If you are using a NetBSD system as the boot-server, have a look at the diskless(8) manual page for guidelines on how to proceed with this. If the server runs another operating system, consult the documentation that came with it (i.e. add_client(8) on SunOS).

When instructed to boot over the network, your sun3 expects to be able to download a second stage bootstrap program via TFTP after it has acquired its IP address through RARP. It will attempt to download a file using a name derived from the machine's recently acquired IP address, and in the case of sun3x machines, an extension which corresponds to the machine architecture. (It may be handy to have a hexadecimal calculator for this next step.) The filename is created by converting the machine's assigned IP address into hexadecimal, most-significant octet first, using uppercase characters for the non-decimal (A-F) digits. sun3x machines use a filename suffix of .SUN3X.

For example, a sun3 which has been assigned IP address will make an TFTP request for 8273900B, and a sun3x will try 8273900B.SUN3X. Normally, this file is a symbolic link to the NetBSD/sun3 netboot program, which should be located in a place where the TFTP daemon can find it. (Remember, many TFTP daemons run in a chroot'ed environment.) The netboot program may be found in the install directory of this distribution.

The netboot program will query a bootparamd server to find the NFS server address and path name for its root, and then load a kernel from that location. The server should have a copy of the netbsd-rd kernel in the root area for your client (no other files are needed in the client root) and /etc/bootparams on the server should have an entry for your client and its root directory. The client will need access to the miniroot image, which can be provided using NFS or remote shell.

If you will be installing NetBSD on several clients, it may be useful to know that you can use a single NFS root for all the clients as long as they only use the netbsd-rd kernel. There will be no conflict between clients because the RAM-disk kernel will not use the NFS root. No swap file is needed; the RAM-disk kernel does not use that either.

Install/Upgrade from CD-ROM
This method requires that you boot from another device (i.e. tape or network, as described above). You may need to make a boot tape on another machine using the files provided on the CD-ROM. Once you have booted netbsd-rd (the RAM-disk kernel) and loaded the miniroot, you can load any of the distribution sets directly from the CD-ROM. The install program in the miniroot automates the work required to mount the CD-ROM and extract the files.
Install/Upgrade via FTP
This method requires that you boot from another device (i.e. tape or network, as described above). You may need to make a boot tape on another machine using the files in .../install (which you get via FTP). Once you have booted netbsd-rd (the RAM-disk kernel) and loaded the miniroot, you can load any of the distribution sets over the net using FTP. The install program in the miniroot automates the work required to configure the network interface and transfer the files.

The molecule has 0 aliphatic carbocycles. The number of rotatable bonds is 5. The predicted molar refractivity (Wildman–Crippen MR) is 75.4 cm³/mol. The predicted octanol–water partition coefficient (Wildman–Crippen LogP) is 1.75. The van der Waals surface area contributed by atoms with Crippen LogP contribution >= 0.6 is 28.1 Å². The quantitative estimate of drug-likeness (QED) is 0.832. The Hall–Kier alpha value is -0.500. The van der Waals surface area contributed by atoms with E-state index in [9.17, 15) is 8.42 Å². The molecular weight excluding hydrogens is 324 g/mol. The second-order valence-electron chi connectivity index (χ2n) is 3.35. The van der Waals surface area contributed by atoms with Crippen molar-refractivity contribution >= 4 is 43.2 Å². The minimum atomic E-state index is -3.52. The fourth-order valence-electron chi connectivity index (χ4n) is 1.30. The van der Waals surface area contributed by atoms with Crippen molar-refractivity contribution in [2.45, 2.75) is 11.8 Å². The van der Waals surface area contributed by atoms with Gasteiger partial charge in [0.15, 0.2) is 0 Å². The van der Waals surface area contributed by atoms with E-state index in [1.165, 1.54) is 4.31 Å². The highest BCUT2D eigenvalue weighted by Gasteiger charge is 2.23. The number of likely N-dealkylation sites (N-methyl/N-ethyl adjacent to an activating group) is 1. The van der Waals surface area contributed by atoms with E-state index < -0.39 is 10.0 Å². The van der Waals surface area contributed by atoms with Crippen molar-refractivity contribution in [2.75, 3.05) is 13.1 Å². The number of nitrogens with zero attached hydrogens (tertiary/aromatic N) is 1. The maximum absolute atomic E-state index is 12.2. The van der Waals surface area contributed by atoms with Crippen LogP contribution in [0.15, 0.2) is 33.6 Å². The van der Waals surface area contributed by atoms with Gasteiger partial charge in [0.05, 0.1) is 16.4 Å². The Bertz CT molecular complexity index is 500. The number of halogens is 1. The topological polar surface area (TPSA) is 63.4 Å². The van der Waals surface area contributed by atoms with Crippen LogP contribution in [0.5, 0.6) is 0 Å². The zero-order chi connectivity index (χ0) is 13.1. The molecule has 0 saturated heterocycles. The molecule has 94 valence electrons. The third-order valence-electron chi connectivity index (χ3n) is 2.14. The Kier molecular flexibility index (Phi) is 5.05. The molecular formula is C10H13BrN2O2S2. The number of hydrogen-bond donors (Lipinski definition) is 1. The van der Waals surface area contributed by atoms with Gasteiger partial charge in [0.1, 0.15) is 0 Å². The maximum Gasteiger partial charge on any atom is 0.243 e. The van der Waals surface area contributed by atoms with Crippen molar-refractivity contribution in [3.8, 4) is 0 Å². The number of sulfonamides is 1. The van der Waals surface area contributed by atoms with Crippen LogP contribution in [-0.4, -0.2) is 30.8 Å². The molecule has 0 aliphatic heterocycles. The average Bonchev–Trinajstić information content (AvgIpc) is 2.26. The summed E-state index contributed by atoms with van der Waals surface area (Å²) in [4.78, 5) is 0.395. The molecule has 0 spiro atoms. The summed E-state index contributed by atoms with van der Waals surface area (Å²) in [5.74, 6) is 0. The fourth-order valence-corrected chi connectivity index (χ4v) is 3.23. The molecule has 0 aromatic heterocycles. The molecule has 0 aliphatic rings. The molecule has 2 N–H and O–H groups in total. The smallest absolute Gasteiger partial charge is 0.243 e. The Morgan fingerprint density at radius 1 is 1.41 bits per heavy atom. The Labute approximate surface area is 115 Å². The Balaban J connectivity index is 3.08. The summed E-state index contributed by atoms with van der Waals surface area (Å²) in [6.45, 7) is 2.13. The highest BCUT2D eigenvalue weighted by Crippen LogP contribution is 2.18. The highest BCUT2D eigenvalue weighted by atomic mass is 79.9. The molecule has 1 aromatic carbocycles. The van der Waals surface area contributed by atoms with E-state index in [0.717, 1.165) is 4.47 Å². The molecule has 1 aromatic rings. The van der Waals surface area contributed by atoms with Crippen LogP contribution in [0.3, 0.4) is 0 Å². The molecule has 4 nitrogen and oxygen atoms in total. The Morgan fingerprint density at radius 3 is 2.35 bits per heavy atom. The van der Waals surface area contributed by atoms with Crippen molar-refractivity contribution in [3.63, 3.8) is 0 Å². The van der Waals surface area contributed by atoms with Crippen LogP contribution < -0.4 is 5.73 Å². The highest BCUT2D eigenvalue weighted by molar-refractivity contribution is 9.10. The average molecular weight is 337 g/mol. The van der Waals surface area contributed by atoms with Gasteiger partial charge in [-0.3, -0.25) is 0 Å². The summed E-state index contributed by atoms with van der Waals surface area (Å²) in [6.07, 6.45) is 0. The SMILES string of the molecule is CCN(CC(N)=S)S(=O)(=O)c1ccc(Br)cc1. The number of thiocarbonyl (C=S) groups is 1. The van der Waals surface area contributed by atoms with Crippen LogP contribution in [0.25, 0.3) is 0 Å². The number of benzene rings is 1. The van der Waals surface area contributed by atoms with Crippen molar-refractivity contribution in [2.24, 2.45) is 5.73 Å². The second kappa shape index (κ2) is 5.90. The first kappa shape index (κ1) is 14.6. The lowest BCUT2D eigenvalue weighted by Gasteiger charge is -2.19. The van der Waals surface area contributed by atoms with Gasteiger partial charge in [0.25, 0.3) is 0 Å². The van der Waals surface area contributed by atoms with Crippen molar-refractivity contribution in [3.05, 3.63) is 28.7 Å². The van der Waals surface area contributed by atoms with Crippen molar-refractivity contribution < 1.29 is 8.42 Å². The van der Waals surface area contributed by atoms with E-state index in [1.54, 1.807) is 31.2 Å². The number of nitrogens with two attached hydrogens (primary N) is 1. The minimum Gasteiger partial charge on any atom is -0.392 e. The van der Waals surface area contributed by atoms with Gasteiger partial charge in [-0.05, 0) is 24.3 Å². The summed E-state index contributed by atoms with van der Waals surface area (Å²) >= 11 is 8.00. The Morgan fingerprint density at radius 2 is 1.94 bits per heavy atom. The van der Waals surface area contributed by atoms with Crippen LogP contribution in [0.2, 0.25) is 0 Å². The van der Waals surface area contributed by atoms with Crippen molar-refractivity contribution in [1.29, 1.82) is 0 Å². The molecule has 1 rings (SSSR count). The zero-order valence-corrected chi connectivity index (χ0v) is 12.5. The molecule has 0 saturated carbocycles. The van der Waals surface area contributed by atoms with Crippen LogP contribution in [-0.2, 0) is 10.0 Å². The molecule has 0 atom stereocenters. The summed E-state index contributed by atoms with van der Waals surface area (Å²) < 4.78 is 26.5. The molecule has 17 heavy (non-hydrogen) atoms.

The preparations for this installation/upgrade method are easy; all you make sure that there's some FTP site from which you can retrieve the NetBSD distribution when you're about to install or upgrade. You need to know the numeric IP address of that site, and, if it's not on a network directly connected to the machine on which you're installing or upgrading NetBSD, you need to know the numeric IP address of the router closest to the NetBSD machine. Finally, you need to know the numeric IP address of the NetBSD machine itself.

Preparing your System for NetBSD installation

Sun3 machines usually need little or no preparation before installing NetBSD, other than the usual, well advised precaution of backing up all data on any attached storage devices.

You will need to know the SCSI target ID of the drive on which you will install NetBSD.

SunOS on the sun3 uses confusing names for the SCSI devices: target 1 is sd2, target 2 is sd4, etc.

It might be a good time to run the diagnostics on your Sun3. First, attach a terminal to the ttya serial port, then set the ``Diag/Norm'' switch to the Diagnostic position, and power-on the machine. The Diag. switch setting forces console interaction to occur on ttya. Note that the 3/80 has a ``software'' diag switch you can set at the PROM monitor prompt. To turn on diag boot mode, do: q 70b 12 To return to normal boot mode, do: q 70b 6.

The console location (ttya, ttyb, or keyboard/display) is controlled by address 0x1F in the EEPROM, which you can examine and change in the PROM monitor by entering q1f followed by a numeric value (or just a `.' if you don't want to change it). Console values are:

Default graphics display

tty a (9600-N-8-1)

tty b (1200-N-8-1)

Color option board on P4

Installing the NetBSD System

Installing NetBSD is a relatively complex process, but if you have this document in hand it should not be too difficult.

There are several ways to install NetBSD onto your disk. If your machine has a tape drive the easiest way is Installing from tape (details below). If your machine is on a network with a suitable NFS server, then Installing from NFS is the next best method. Otherwise, if you have another Sun machine running SunOS you can initialize the disk on that machine and then move the disk. (Installing from SunOS is not recommended.)

Installing from tape
Create the NetBSD/sun3 3.0 boot tape as described in the section entitled Preparing a boot tape and boot the tape. At the PROM monitor prompt, use one of the commands: